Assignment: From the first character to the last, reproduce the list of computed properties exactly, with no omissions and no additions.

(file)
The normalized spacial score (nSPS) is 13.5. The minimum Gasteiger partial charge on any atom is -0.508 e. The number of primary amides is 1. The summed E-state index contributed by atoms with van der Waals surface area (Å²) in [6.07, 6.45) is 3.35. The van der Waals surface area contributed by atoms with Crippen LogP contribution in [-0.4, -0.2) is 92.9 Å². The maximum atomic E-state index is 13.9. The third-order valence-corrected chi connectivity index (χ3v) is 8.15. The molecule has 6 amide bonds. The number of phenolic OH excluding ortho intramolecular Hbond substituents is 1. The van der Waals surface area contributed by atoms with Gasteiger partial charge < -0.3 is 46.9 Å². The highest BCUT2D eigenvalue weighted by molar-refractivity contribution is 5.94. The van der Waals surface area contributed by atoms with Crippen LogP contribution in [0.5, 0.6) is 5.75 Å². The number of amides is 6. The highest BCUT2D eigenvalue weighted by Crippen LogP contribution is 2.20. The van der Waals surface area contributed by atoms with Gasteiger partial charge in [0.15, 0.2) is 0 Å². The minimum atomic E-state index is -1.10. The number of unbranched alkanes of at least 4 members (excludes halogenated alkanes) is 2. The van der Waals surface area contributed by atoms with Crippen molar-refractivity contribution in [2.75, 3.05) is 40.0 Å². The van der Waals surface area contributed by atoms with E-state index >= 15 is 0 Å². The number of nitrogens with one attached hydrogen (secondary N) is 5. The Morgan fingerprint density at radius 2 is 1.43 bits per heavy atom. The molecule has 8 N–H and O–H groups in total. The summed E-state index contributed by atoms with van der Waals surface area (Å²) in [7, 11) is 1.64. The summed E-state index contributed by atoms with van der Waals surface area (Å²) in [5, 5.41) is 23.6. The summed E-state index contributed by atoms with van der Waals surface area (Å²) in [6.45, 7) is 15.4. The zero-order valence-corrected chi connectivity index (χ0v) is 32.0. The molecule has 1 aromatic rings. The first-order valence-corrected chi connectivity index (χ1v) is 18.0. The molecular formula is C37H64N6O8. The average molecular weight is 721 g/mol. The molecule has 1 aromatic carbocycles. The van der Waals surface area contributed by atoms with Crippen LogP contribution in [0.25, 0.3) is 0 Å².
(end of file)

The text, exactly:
The normalized spacial score (nSPS) is 13.5. The minimum Gasteiger partial charge on any atom is -0.508 e. The number of primary amides is 1. The summed E-state index contributed by atoms with van der Waals surface area (Å²) in [6.07, 6.45) is 3.35. The van der Waals surface area contributed by atoms with Crippen LogP contribution in [-0.4, -0.2) is 92.9 Å². The maximum atomic E-state index is 13.9. The third-order valence-corrected chi connectivity index (χ3v) is 8.15. The molecule has 6 amide bonds. The number of phenolic OH excluding ortho intramolecular Hbond substituents is 1. The van der Waals surface area contributed by atoms with Gasteiger partial charge < -0.3 is 46.9 Å². The highest BCUT2D eigenvalue weighted by molar-refractivity contribution is 5.94. The van der Waals surface area contributed by atoms with Crippen LogP contribution in [0.5, 0.6) is 5.75 Å². The number of amides is 6. The highest BCUT2D eigenvalue weighted by Crippen LogP contribution is 2.20. The van der Waals surface area contributed by atoms with Gasteiger partial charge in [0.15, 0.2) is 0 Å². The minimum atomic E-state index is -1.10. The number of unbranched alkanes of at least 4 members (excludes halogenated alkanes) is 2. The van der Waals surface area contributed by atoms with Crippen molar-refractivity contribution in [2.75, 3.05) is 40.0 Å². The van der Waals surface area contributed by atoms with E-state index >= 15 is 0 Å². The number of nitrogens with one attached hydrogen (secondary N) is 5. The Morgan fingerprint density at radius 2 is 1.43 bits per heavy atom. The molecule has 8 N–H and O–H groups in total. The summed E-state index contributed by atoms with van der Waals surface area (Å²) in [7, 11) is 1.64. The summed E-state index contributed by atoms with van der Waals surface area (Å²) in [5, 5.41) is 23.6. The summed E-state index contributed by atoms with van der Waals surface area (Å²) in [6.45, 7) is 15.4. The zero-order valence-corrected chi connectivity index (χ0v) is 32.0. The molecule has 1 aromatic rings. The first-order valence-corrected chi connectivity index (χ1v) is 18.0. The molecular formula is C37H64N6O8. The average molecular weight is 721 g/mol. The molecule has 1 aromatic carbocycles. The van der Waals surface area contributed by atoms with Crippen LogP contribution in [0.25, 0.3) is 0 Å².